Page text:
5. Further, studies have shown that media outlets that put information on Facebook pages, such as news items, see more “reach” for their pages than companies pushing a product. Source: http://techcrunch.com/2014/04/03/the-filtered-feed-problem/

Do your own research, of course, but fierce competition and declining page views make a Facebook page a tough sell for me.

Dream Fulfillment

At the Chicago "Bean" 2012
At the Chicago “Bean” 2012

With the uploading of the final assignment for the final course in my University Certificate Program (Professional Writing in Public Relations and Marketing) I have realized the life-long dream – a dream at times I didn’t even know I had – of attending University.  This is a moment worth savoring.  This is an accomplishment worth celebrating. My heart is full.  This dream fulfillment has been two years of hard work towards this moment, utilizing, enhancing, improving upon and fully embracing a passion (writing) I have had for years.  Not for nothing, I accomplished this while doing/dealing with:  chronic pain; migraines; sleep apnea; arthritis; anxiety; the death of my father and the death of our beloved pets in 2013 (and the byproduct of loss – grief); keeping our home running; writing articles for magazines; developing inventory for two photography shows, etc.

I will actually receive my formal Certificate in the fall due to missing the deadline this spring because of course timings.  The University also has certificate graduation ceremonies however I will not be eligible to participate in this year’s ceremony due to the application deadline. I’ve submitted my name for next year’s graduation ceremony. I was eligible, based on academic standing and the program I was taking, an endowment award of $500 and applied for the same. I will know at the end of May whether I was selected.

Obtaining this Certificate would not have been possible, on so many levels, without the love and support of my husband. Honey, you rock! Thank you so much. “I’m not a parasite, I’m a tax deduction!”

I was asked for my thoughts on what comes next.  I’m curious about our culture that creates this. This seemingly pushing along of life.   It occurs in various forms: once one is engaged, one is asked “when’s the wedding”, as if the engagement itself was not  a moment to cherish, celebrate, savor.  When one is married, the question changes to “when are you having kids?”  Same thing: Is the stage one is at not a stage to enjoy for it’s own sake? And, when one graduates, it is “what will you do now?”  Well, now I am savoring my accomplishment.  I am patting myself on the back, tooting my own horn, and making merry over what I have achieved. This is a big deal to me; huge!  I’m also going to catch up on my sleep. As to the future? In the words of Scarlett O’Hara, I’ll “worry about that tomorrow.”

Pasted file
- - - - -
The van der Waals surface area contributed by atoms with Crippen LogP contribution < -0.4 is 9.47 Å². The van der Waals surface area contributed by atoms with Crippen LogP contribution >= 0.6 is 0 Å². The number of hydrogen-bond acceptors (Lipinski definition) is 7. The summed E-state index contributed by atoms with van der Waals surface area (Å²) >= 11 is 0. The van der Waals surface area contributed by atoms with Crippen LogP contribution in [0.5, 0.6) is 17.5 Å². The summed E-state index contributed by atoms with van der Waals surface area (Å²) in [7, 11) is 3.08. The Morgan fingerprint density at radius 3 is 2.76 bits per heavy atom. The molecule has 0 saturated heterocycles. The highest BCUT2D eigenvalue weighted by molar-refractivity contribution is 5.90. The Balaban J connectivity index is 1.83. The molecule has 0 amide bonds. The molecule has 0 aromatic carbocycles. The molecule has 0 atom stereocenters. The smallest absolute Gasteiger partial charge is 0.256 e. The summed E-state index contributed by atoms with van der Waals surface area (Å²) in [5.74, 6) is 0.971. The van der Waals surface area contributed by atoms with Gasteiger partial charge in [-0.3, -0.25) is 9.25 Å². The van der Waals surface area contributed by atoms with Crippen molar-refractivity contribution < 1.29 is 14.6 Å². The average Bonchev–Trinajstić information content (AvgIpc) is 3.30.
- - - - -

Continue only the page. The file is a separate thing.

Grief is Inconvenient

A bit of preamble: My husband and I have started grief counselling. Our first appointment was last month.


People never cease to amaze me, and not necessarily in good ways. We are scheduled for grief counselling Thursday afternoon. A co-worker of hubby’s who wanted to have a meeting with him at that same time was being a real jerk about this yesterday, and got all huffy: “you should go to that in the evenings.”

I’m sorry our grief is so fucking inconvenient for your schedule.

Insensitive asshole.


Who acts like that when told someone’s going for grief counselling? Grief counselling in the evenings are difficult to do; they don’t have many evening appointments.

Since I just got diagnosed last night with pink eye we are re-scheduling anyways.

Of course this co-worker will think the re-scheduling is because of him and that he won.

Not that I’d wish this on anyone, but God forbid this co-worker would ever need to have time off during work hours for dealing with tragedy and grief.

Of course the real tragedy is his lack of sensitivity.   And that is grievous.